Cheating Escalates during Distance Learning

An epidemic of cheating has accompanied the Coronavirus pandemic. With teachers forced to deliver instruction and collect work over the internet, students have taken advantage. The inability of teachers and administrators to maintain the same level of academic security and the waning interest among students to sustain academic integrity is readily apparent on social media. Teens have literally boasted about the fact that they can cheat more easily during distance learning on popular platforms like Instagram and TikTok.

“I feel like it’s kind of a given with this situation. Most students will cheat. With distance learning, it’s really hard to focus on studying and actually giving the time to properly learn things,” admitted a Campolindo freshman.

Yet teachers are not ignorant to the behavior of their students. Some have implemented strategies in response to the increase in cheating. Science teacher Tren Kauzer has attempted to address the issue by reducing the workload in his courses.

“The school board has said that classes should be assigning around [2 hours] of work per week. If students don’t feel overloaded I think the chances of students cheating will probably decrease,” Kauzer said.

At least 1 Campolind sophomore agrees with Kauzer’s assessment: “With the coronavirus taking so many lives every day, everyone’s a little on edge. I honestly believe that decreasing work was the right thing to do.”

Another way to reduce the temptation to cheat is to reduce the stakes. According to Kauzer, the administration has said that teachers should not be giving out any formal tests during this time. “I think this is another great way to decrease the stressors associated with this new, and sometimes scary, situation,” said Kauzer.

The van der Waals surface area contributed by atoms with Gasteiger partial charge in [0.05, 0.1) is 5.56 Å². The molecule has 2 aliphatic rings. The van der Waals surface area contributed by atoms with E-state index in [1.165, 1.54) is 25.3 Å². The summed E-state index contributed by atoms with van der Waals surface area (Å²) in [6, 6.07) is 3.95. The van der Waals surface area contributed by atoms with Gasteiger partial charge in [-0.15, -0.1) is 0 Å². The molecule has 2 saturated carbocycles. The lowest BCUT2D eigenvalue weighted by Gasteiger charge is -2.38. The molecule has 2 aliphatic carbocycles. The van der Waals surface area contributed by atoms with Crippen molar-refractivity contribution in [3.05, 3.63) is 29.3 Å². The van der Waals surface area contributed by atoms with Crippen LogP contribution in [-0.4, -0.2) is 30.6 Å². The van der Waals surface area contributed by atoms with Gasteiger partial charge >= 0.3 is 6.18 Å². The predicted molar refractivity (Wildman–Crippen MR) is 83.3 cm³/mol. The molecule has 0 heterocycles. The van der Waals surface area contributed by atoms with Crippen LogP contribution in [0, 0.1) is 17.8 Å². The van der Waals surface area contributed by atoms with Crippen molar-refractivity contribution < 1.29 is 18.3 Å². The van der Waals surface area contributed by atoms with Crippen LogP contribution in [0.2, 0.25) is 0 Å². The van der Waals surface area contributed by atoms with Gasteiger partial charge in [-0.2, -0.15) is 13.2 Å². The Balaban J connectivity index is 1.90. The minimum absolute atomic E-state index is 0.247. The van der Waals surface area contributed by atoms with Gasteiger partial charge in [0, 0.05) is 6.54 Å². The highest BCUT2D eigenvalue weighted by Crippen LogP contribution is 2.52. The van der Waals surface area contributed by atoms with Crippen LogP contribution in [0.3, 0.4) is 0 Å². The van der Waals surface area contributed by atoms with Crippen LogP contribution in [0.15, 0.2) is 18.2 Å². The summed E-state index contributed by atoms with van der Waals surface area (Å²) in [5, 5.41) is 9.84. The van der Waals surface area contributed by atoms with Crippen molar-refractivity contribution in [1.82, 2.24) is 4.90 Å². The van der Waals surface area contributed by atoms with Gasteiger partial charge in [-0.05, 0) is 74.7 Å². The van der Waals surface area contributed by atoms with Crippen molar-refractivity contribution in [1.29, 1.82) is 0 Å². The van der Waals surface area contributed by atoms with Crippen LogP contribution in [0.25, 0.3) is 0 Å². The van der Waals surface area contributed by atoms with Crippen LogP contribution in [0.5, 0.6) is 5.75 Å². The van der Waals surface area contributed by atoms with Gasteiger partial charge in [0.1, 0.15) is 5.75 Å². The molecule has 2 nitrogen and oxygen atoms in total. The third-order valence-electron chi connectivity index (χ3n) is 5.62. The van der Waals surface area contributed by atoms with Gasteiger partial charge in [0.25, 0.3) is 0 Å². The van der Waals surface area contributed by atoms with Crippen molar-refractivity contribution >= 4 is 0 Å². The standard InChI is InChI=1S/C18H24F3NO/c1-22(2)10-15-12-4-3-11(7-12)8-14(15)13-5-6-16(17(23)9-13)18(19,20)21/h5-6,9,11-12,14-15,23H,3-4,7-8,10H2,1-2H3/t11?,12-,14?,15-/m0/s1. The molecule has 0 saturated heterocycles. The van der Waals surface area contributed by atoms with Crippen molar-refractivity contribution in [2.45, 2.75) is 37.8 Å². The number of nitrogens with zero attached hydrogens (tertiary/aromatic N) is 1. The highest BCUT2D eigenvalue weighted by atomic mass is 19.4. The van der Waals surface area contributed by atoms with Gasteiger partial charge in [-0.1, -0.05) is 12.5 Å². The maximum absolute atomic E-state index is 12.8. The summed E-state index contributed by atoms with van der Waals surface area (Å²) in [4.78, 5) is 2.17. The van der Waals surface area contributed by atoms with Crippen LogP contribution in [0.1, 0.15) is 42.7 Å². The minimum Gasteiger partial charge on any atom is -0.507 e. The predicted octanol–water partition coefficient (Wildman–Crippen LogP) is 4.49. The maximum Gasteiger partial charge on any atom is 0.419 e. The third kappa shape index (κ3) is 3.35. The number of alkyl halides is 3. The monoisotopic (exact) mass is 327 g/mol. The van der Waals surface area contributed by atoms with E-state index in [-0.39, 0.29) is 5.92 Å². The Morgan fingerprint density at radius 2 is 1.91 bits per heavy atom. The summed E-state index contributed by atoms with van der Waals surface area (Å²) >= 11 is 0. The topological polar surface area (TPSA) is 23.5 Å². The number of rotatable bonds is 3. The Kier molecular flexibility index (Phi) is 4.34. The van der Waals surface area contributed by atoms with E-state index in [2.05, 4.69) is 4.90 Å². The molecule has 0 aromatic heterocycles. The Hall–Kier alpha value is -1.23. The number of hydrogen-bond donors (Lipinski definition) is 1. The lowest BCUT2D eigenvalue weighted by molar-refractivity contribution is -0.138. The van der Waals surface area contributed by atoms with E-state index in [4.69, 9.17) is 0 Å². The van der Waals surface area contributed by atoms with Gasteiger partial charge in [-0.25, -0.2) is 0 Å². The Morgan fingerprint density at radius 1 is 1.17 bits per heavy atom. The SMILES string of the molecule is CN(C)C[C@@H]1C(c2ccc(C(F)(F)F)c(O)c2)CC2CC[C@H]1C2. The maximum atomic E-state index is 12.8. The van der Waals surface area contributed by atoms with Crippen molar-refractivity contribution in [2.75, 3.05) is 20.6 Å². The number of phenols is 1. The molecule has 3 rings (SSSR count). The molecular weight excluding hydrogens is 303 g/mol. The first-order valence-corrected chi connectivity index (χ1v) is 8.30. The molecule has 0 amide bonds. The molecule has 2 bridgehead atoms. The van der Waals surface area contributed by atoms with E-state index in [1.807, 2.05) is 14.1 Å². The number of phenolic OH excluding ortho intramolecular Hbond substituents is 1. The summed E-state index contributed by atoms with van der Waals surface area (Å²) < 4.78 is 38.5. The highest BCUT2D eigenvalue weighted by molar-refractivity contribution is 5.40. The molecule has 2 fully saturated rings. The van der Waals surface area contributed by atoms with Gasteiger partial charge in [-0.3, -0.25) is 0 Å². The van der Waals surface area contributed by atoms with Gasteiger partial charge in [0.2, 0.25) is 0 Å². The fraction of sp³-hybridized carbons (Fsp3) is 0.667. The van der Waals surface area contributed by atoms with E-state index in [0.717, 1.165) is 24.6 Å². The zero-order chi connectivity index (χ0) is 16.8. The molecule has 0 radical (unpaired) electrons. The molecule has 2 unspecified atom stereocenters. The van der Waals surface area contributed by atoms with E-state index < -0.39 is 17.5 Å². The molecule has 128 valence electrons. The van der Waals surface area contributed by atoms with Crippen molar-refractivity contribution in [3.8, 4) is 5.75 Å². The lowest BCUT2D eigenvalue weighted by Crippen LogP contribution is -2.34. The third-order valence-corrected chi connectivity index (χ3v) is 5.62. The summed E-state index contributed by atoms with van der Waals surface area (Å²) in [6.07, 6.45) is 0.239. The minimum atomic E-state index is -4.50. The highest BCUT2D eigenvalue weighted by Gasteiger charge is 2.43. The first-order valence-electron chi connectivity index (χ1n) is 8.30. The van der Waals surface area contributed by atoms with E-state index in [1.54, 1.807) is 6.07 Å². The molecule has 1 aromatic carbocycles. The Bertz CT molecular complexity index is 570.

Kauzer hesitates to put the blame on a lack of integrity on the part of his students. “I think part of [the reason why students cheat] is stress. The stress/pressure of getting good grades. The stress of having too much work. These stressors can push students to cheat, even students who might not normally cheat,” Kauzer said.

“This is definitely true. I know a bunch of my friends are more inclined to cheat because of stress at home and the pressure to do well in school,” said a Campolindo freshman.
History teacher Lindsay Webb-Peploe said, “Students cheat for lots of reasons – they can’t see the value of the assignment\; they don’t understand the assignment\; they’re swamped with work and just trying to look for an easy win, etc.”

While teachers may be sympathetic to the plight of students under a mountain of pressure, cheating is still a breach of ethics and will trigger consequences should it be discovered.

“As always, students can be reported to administration. If there is a record of students cheating, then consequences can be more severe in the future if students cheat (and get caught) multiple times,” said Kauzer.